Heart of Darkness


Joseph Conrad



-The Colonized and the Colonizer in "Heart of Darkness"

-Forms of Dominance

-Loss of Innocence in "Heart of Darkness" and " White Heron"



The Colonised and the Coloniser in “Heart of Darkness”: Equal Victims?

By Ziebono Nagbe


Colonialism, one of the most brutal forms of oppression and domination the world faced in the nineteenth century, has been a common theme in many literary works. Numerous contemporary writers discussed colonialism, specifically focusing on its destructive effect on the colonised. Joseph Conrad, in his novel, “Heart of Darkness”, relates dreadful events that took place during the colonisation of the Congo in Africa. Unlike many of his counterparts for whom the colonisers are guilty of the victimisation of the colonised, Conrad views colonisation as a damaging force for both the oppressed and the oppressor.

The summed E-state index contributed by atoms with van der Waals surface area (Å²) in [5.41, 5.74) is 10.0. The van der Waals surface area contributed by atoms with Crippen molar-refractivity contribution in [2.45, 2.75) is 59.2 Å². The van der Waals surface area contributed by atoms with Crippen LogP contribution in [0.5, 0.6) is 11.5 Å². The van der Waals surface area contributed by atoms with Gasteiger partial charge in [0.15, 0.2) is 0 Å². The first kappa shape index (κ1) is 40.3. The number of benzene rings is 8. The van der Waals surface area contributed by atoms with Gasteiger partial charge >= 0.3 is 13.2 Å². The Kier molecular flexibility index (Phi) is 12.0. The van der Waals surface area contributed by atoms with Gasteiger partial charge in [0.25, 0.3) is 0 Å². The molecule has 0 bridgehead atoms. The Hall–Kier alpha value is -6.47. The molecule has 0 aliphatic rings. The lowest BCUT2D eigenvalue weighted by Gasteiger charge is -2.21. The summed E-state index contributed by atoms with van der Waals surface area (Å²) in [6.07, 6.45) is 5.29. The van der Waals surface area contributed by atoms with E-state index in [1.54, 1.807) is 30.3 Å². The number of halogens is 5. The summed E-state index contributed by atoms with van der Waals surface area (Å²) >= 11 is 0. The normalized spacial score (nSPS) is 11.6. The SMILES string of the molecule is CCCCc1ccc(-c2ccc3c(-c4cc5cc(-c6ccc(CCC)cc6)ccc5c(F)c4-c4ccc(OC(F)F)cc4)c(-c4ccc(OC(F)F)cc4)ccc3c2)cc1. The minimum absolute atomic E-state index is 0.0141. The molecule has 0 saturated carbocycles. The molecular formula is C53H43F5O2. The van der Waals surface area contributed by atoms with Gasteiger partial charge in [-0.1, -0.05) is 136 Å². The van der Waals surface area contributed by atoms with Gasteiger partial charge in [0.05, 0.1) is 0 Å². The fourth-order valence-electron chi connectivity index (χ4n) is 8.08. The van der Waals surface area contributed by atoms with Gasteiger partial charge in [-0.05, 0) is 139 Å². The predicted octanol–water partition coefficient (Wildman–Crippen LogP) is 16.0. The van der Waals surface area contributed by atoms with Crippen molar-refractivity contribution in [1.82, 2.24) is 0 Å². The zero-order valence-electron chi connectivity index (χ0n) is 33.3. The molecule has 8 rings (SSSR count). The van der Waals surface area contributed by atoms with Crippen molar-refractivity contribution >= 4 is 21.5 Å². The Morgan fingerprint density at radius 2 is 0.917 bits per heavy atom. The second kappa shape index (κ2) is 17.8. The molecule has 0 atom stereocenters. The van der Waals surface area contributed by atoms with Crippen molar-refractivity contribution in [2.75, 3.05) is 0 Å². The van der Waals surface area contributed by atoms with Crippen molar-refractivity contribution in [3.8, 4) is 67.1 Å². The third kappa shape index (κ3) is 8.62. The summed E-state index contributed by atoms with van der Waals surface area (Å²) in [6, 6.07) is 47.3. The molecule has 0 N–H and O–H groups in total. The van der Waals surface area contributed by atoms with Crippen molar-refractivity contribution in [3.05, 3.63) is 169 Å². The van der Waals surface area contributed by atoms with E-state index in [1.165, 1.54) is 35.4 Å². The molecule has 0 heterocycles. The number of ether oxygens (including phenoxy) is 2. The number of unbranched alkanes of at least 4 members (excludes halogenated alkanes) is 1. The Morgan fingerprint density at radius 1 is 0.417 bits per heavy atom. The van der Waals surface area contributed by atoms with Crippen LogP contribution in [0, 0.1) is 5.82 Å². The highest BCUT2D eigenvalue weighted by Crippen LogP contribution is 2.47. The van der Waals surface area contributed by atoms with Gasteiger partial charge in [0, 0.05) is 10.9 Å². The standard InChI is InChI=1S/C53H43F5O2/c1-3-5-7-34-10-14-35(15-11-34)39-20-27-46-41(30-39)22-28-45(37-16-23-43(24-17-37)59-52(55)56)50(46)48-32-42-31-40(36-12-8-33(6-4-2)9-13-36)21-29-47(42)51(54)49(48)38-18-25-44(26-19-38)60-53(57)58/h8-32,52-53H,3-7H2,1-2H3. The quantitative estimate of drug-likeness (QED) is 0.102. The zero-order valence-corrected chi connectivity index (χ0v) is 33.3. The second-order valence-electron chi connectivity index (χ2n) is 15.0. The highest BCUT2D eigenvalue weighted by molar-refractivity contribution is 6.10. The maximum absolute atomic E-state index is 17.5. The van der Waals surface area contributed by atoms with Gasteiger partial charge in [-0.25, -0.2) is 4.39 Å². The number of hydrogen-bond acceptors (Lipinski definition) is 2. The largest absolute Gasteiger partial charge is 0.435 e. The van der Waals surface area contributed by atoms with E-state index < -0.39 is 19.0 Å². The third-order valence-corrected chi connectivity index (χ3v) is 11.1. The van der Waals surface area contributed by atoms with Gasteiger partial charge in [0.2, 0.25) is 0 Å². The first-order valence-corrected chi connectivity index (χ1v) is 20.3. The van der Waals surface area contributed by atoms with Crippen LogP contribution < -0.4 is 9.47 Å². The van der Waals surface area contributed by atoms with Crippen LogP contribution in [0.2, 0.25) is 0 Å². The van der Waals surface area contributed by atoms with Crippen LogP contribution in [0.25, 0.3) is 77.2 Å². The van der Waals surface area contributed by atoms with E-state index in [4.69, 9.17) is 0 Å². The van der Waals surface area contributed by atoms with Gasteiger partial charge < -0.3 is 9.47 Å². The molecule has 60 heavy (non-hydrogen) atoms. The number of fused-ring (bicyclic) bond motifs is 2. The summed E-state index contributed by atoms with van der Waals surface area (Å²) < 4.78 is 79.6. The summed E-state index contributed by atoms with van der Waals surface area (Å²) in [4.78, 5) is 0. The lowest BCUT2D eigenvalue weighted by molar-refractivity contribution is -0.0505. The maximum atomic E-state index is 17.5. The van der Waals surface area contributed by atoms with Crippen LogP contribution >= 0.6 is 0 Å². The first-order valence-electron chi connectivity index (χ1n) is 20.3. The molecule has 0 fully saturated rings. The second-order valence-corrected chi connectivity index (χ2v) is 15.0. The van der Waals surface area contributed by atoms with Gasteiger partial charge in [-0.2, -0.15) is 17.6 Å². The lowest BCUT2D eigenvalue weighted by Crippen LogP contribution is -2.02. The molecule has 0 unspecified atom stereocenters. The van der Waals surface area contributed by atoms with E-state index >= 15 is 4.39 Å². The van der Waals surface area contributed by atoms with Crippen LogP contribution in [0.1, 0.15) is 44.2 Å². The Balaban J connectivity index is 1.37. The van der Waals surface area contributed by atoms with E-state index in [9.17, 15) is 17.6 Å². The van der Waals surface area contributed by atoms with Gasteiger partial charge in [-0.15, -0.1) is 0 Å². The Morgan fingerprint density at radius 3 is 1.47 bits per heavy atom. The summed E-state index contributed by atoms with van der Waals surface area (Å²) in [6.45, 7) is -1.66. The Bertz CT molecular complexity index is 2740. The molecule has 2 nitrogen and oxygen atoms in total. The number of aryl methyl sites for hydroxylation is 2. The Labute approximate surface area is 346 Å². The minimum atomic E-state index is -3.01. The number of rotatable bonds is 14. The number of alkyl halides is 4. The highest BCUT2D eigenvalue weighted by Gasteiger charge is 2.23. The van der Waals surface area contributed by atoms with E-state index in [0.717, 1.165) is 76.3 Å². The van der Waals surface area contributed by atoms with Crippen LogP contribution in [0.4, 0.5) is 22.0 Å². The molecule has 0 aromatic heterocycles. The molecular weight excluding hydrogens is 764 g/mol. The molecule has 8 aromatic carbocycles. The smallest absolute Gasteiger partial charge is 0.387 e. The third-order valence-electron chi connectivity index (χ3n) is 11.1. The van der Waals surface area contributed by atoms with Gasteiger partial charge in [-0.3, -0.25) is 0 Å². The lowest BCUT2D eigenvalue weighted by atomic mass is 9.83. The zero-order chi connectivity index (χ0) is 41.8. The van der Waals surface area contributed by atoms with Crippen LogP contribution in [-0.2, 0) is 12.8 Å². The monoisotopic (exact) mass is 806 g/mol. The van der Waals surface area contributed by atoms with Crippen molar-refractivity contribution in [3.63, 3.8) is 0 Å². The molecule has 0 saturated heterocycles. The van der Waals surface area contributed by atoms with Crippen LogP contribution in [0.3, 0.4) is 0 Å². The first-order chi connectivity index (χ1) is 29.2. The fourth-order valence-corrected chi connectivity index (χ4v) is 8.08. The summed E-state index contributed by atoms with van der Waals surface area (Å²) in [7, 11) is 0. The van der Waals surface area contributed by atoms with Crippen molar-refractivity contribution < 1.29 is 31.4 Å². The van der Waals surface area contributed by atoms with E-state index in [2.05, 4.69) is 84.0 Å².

Before he depicts the negative toll of colonisation on the natives and the White invaders, Conrad first exposes its initial purpose, which supposedly, was to civilise the natives. The philanthropic idea of colonisation is made evident in the novel through Kurtz’s believing that “each station should be like a beacon on the road toward better things, a center...for humanising, improving, instructing” (Pickering 302). The International Society for the Suppression of Savage Customs, which hired Kurtz, perhaps shared this same idea. The view of colonisation as beneficial for the colonised was also commonly shared and spread by the colonialists around that era: Adam Hoch child’s King Leopold’s Ghost exemplifies it. Marlow’s aunt was excited that her nephew would play a great part in “weaning those ignorant [the natives] millions from their horrid ways” (Pickering 286). Conrad progressively moves on in the novel to expose colonisation’s hideous face and drawbacks for the colonisers and the colonised. First, he starts out detailing the narrative of colonisation’s oppression by emphasizing the gruesome treatment of the Africans in the Congo. The natives are called “criminals”, “savages” (Pickering 289), “brutes” (Pickering 302), seen as “enemies” (Pickering 288) and accordingly treated as such. They are forced to hard labours for the colonised. Oftentimes, they did objectless blasting and other pointless but dangerous work in the Whites’ “philanthropic desire of giving the criminals something to do” (Pickering 290). The colonised are treated like working animals, forced to carry heavy loads (Pickering 292), ill-fed, chained (Pickering 290) inhumanly treated and beaten continuously to death. The Whites disciplined the natives by beating them savagely carrying long staves for that purpose, (Pickering 293). Horrifying death permeates the daily life of the “brutes” who must all be “exterminated” (Pickering 316). In “Heart of Darkness”, evidence of the appalling and dreadful treatment natives suffered under colonisation is given. They were discriminated against and lived under an unbearable oppression. However, Conrad does not stop there. He also writes about the negative facet of colonisation on the oppressors, depicting them as the hidden victims of their own system. It then comes to no surprise to find out that in “Heart of Darkness”, nobody “bears a charmed life” (Pickering 299), not even the pilgrims symbolizing the White oppressor.